Vaccinations are offered to new-born babies, young children, teenagers, pregnant women and older people. You can find out more about the vaccination schedule on NHS.UK. If you have missed any of the vaccines in the UK schedule, you may still need protection, even at an older age. Ask your GP or nurse to check if you need a catch-up dose.

Babies and toddlers need vaccinations to protect them from childhood infections including:

  • measles, mumps and rubella (MMR)
  • rotavirus
  • diphtheria
  • whooping cough
  • meningitis
  • polio
  • tetanus
  • hepatitis B
  • tuberculosis (TB)
  • and more

Pre-school children need booster vaccinations for some of the diseases listed above. This helps to protect children better and for longer. Primary school children are a flu vaccination every year.

Teenagers need another top up (booster) vaccination for some of these infections, including meningitis, to give longer lasting protection into adulthood. They are also offered the human papillomavirus (HPV) vaccine which can prevent some cancers.

If you are planning a baby, then you should check you have received all of your vaccinations, especially 2 doses of MMR (measles, mumps and rubella), before you get pregnant. MMR vaccine provides long-lasting protection against all strains of measles.

If you are pregnant, you need vaccinations to protect you and your baby from whooping cough and flu. You should also be screened (have a blood test) for infections such as hepatitis B which can pass from mother to child. Some babies may need an extra hepatitis B vaccination at birth.

Older people need vaccinations to protect them against flu, pneumonia and shingles.

Some people are more likely to suffer serious illness from infections and should be offered extra vaccinations to help protect them. This includes people living with a chronic illness that affects their major organs or their immune system.

Talk to your GP or practice nurse to check if you or your child need any routine or extra vaccine. You should also tell your GP about any other routine vaccinations that you have had elsewhere. This is so the NHS can update your vaccination record.

Bookings to make an appointment to get your previous vaccinations recorded can be made online using the National Booking Service or by calling 119 where translators will be available.

Seasonal vaccinations

We urge all those eligible to get their Covid-19 booster vaccines and flu jabs as soon as you can.

You can get a flu jab if you are:

  • in a clinical risk group (aged 6 months to under 50 years)
  • pregnant
  • aged 50 years and over (including those who will be 50 years old by 31 March 2023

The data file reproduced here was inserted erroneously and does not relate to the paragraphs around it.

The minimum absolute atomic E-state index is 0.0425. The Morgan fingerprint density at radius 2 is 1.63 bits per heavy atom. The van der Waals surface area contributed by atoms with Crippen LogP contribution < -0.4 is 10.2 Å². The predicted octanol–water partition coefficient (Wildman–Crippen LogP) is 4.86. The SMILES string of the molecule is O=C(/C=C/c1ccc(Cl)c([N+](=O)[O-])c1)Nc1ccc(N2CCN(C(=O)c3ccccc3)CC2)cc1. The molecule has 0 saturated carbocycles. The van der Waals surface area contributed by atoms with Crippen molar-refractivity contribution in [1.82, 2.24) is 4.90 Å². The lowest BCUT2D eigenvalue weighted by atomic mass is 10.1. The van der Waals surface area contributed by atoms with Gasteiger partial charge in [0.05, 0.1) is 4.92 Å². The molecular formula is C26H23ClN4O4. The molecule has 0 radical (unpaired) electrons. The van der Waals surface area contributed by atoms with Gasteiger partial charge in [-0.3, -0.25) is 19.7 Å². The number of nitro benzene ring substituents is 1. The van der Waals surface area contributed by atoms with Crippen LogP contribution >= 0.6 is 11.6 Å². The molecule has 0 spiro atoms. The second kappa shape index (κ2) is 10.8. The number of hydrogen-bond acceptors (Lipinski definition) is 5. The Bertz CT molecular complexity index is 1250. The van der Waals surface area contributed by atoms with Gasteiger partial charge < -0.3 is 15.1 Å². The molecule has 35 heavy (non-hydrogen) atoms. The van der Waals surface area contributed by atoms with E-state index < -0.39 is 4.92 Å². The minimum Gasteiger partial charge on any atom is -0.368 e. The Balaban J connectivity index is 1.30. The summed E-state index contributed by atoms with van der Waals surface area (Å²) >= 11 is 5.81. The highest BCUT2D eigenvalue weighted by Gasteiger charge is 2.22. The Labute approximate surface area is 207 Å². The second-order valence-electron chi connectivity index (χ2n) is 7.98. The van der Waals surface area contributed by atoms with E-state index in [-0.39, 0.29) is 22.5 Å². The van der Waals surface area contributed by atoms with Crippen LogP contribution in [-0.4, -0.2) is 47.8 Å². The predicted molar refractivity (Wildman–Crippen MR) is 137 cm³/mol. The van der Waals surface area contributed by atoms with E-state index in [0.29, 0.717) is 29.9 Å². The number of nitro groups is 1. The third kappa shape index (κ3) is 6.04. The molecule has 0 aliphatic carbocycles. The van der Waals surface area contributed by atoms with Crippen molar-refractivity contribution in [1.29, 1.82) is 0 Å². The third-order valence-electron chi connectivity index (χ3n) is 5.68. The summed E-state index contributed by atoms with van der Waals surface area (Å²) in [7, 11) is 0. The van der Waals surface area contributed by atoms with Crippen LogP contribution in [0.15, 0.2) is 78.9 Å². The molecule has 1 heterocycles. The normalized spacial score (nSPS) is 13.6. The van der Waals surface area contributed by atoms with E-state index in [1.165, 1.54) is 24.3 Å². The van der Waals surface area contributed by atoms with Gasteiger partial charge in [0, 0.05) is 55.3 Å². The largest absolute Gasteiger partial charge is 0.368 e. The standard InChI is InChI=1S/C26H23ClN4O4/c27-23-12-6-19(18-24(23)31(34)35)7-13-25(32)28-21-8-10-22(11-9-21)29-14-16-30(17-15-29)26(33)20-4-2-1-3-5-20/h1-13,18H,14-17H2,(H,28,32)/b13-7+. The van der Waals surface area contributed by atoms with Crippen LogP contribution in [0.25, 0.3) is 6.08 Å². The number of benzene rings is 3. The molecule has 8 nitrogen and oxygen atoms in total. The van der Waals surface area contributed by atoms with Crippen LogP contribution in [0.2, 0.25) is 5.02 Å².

• in long-stay residential care home
  • a carer
  • a close contact of an immunocompromised individual
  • a frontline health or social care worker

Children in the following groups are also eligible:

  • aged 2 and 3 years on 31 August 2022
  • school aged children (all primary school aged children, reception year to year 6, and eligible secondary school aged children)

Ask your pharmacist or GP if you’re eligible for a free flu vaccine.

COVID-19 is more serious in older people and in people with certain health conditions. People aged 75 years and over, those in care homes, and those aged 5 years and over with a weakened immune system are being offered primary and booster dose of COVID-19 vaccine. If you have already had a Covid-19 vaccine elsewhere outside of the UK, speak to your GP about which further doses you should have in the UK and when you should have them.

Visit our vaccination webpage for more information.

If you or a family member has a serious accident or a sudden serious illness you should go to your nearest hospital with an Accident and Emergency department.

Emergency treatment at Accident and Emergency services at NHS hospitals is free for everyone. If it is an extreme emergency, call 999 or 112 and ask for an ambulance to transport you to a hospital.

This service is free of charge but should only be used in an emergency. If you are able to do so, you may also make your own way to the Accident and Emergency department.

Access to medical support that is not an emergency

You can visit a Walk-in or Urgent Treatment centre or seek advice at a local pharmacy if you need treatment or advice that is not an emergency.

You can also get advice by calling 111. This is a service operated by the NHS. NHS 111 will be able to refer you to a doctor or to a local Urgent Treatment Centre or provide you other guidance, depending on your circumstances.

Phone numbers

  • Dial 111 for non-urgent health advice
  • Dial 999 for emergency support